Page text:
Author Topic: Tips for the beginner  (Read 4250 times)

Online gmac

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Re: Tips for the beginner
« Reply #30 on: October 11, 2012, 10:36:43 AM »
Keep in mind that to use liquid yeast for a beer that strong, you will have to make a starter.  See mrmalty.com for details.  If you don't make a starter, you'll likely be back here asking questions about a stuck fermentation!

Once COULD pitch multiple packs... though I doubt that was the intent.

Cost being no factor, a this would be an alternative approach.

It would be interesting to see if 2 packets gave the same results as the same amount of yeast in a starter.  I know intuitively they should (and they will both get there) but I'm wondering if 2 packets starting from a dead stop (cold etc) were the same as the equivalent amount of yeast that had been actively fermenting.  Essentially whether the momentum of the starter carried through in the beer.  Not arguing that a starter is better than multiple packets, just curious if there is any perceivable differences.  Both would work, but I'm curious if the activity of a starter at high krausen brought anything to the table compared to the same amount of yeast starting cold. (see how I'm dancing around here trying to make sure everyone knows I'm not arguing about it...just curious).

Offline euge

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Re: Tips for the beginner
« Reply #31 on: October 11, 2012, 10:54:12 AM »
Well for an average strength beer an 11g pack of yeast is enough. If it is properly hydrated it ought to be as good as any starter with equivalent cells.

I guess you could pitch it into a quart of wort several hours before pitching time to get it going and then into the fermenter.
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Offline morticaixavier

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Re: Tips for the beginner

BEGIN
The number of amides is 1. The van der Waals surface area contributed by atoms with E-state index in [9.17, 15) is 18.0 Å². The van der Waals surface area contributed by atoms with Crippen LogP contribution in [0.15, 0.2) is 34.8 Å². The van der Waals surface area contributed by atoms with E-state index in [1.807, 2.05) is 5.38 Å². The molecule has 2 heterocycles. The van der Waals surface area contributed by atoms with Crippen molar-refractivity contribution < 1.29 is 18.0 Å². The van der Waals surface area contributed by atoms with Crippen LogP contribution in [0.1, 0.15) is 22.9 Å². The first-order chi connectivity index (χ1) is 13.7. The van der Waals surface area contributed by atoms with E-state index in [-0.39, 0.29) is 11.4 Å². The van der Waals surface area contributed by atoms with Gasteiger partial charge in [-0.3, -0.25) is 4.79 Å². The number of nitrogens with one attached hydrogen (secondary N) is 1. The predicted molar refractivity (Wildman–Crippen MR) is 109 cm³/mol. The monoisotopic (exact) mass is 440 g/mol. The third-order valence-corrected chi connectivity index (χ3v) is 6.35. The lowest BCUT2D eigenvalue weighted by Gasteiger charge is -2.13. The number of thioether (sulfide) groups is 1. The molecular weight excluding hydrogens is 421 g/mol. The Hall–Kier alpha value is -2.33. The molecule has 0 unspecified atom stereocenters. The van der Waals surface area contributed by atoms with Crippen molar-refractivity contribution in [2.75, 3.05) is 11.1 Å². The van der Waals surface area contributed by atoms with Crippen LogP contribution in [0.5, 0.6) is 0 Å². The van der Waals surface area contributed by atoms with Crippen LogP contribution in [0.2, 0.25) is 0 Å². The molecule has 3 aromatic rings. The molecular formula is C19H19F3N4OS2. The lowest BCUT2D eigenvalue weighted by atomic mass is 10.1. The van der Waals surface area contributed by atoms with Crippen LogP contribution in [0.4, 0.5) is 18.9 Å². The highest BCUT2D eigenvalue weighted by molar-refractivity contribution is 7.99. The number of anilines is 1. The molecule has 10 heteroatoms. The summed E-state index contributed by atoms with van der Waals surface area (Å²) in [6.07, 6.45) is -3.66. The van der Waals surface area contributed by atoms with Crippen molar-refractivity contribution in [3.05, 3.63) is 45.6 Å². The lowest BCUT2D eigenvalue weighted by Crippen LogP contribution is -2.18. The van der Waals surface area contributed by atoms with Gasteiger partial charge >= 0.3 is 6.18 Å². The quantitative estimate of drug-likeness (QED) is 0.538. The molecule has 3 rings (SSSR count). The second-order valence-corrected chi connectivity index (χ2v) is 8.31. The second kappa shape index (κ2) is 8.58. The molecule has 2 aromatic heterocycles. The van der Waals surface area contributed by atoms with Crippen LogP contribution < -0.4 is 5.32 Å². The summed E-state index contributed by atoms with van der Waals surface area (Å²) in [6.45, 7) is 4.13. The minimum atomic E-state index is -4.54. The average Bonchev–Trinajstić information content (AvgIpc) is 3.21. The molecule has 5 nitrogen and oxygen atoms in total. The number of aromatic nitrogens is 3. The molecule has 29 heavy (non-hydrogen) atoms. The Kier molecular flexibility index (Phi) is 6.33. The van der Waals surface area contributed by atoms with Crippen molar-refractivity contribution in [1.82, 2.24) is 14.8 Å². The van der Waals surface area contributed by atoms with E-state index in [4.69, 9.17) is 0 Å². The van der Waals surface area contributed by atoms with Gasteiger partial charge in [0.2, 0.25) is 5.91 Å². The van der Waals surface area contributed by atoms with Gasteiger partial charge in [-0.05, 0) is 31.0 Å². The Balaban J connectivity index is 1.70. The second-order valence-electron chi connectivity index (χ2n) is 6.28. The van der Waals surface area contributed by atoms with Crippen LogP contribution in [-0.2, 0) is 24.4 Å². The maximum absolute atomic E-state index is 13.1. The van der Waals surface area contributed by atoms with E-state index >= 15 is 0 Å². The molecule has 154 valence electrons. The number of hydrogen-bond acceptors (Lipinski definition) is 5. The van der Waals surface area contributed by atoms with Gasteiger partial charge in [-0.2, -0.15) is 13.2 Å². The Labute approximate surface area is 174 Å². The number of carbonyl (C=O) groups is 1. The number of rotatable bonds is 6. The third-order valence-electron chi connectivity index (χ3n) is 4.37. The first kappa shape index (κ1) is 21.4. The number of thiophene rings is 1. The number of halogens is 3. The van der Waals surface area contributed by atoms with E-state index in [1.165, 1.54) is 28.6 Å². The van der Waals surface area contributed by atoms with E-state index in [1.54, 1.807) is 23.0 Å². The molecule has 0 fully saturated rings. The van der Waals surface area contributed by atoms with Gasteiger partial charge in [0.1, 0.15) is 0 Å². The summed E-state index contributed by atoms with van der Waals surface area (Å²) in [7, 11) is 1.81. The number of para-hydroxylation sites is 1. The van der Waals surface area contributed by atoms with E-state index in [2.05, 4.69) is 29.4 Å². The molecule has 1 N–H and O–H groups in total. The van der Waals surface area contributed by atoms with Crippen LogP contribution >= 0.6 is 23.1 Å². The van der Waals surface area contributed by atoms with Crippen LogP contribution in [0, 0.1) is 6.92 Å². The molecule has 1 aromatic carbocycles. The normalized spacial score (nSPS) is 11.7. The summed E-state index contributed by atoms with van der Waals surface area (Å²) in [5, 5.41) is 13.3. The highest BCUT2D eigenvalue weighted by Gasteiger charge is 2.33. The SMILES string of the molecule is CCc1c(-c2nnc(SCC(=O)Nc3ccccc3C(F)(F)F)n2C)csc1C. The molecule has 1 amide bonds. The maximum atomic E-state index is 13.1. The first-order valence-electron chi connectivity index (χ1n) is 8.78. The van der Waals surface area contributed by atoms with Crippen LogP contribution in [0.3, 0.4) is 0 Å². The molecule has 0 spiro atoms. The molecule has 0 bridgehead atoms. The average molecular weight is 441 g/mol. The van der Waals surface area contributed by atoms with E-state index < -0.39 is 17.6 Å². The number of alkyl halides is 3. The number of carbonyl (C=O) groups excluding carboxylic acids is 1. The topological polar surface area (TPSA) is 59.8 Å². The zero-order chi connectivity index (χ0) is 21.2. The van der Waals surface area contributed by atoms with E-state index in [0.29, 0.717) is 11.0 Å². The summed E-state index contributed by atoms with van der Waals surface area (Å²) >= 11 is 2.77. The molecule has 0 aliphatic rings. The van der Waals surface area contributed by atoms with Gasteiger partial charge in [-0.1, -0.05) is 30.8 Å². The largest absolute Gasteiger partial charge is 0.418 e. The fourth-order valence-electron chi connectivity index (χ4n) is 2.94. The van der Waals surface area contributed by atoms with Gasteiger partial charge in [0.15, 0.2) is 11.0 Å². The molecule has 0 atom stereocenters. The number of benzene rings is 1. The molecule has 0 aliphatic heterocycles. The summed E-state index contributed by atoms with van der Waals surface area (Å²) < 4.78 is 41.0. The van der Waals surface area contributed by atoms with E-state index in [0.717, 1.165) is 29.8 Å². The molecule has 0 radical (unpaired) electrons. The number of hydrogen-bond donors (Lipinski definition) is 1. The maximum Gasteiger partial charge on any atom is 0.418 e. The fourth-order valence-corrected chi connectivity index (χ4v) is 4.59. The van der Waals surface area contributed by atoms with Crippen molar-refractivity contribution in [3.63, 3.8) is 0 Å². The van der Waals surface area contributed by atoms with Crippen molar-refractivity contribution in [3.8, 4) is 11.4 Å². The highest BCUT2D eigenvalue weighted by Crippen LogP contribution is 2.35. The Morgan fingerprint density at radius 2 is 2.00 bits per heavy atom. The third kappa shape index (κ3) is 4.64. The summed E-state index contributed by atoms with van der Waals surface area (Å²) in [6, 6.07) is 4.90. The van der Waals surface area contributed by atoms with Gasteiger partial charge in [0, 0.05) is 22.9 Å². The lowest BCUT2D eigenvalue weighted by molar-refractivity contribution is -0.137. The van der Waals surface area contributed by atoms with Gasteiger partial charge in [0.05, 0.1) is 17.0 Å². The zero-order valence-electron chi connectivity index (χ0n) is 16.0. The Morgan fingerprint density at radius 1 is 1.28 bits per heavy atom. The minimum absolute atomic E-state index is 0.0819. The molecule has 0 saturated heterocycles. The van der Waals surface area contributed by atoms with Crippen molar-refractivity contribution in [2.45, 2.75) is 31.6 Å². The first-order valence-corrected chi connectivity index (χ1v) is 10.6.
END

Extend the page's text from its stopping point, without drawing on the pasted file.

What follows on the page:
« Reply #32 on: October 11, 2012, 12:18:02 PM »
Well for an average strength beer an 11g pack of yeast is enough. If it is properly hydrated it ought to be as good as any starter with equivalent cells.

I guess you could pitch it into a quart of wort several hours before pitching time to get it going and then into the fermenter.

as i understand it with the dry yeast they are all ready to go. they have stored energy to last a few minutes so they can get rehydrated and wake up before they have to eat. If you make a starter with them they use up the reserves and can actually perform less well than if you had rehydrated with RO or DI water. But this is not from personal experience. I don't usually use dry yeasts.

I wouldn't be suprised if given equivelent cell counts in a comparison between liquid yeast multiple packages v. starter the starter would do better but that's way beyond my level of scientific curiosity.
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Offline euge

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Re: Tips for the beginner
« Reply #33 on: October 11, 2012, 02:46:59 PM »
I didn't suggest making a starter; but did get this idea from John Palmer years back off the BN. He wasn't asserting that this was best practice though but he did say it "would wake the yeast up". As it is this is not my own practice.

If it (the quart of wort) was showing some beginning signs of fermentation and you pitched this wort I can't see how it would harm the yeast since they are in a nutrient rich environment going into a bigger volume of nutrient. A big difference from a spent starter.

Conversely, I practice hydration and you must use dechlorinated water that has minerals in it. Tap water for most folks. Pure water is bad juju for re-hydrating yeast. You would still need to do this before pitching into any amount of wort. The "sprinklers" will of course deny that this has any benefit at all. ;)
The first principle is that you must not fool yourself, and you are the easiest person to fool. -Richard P. Feynman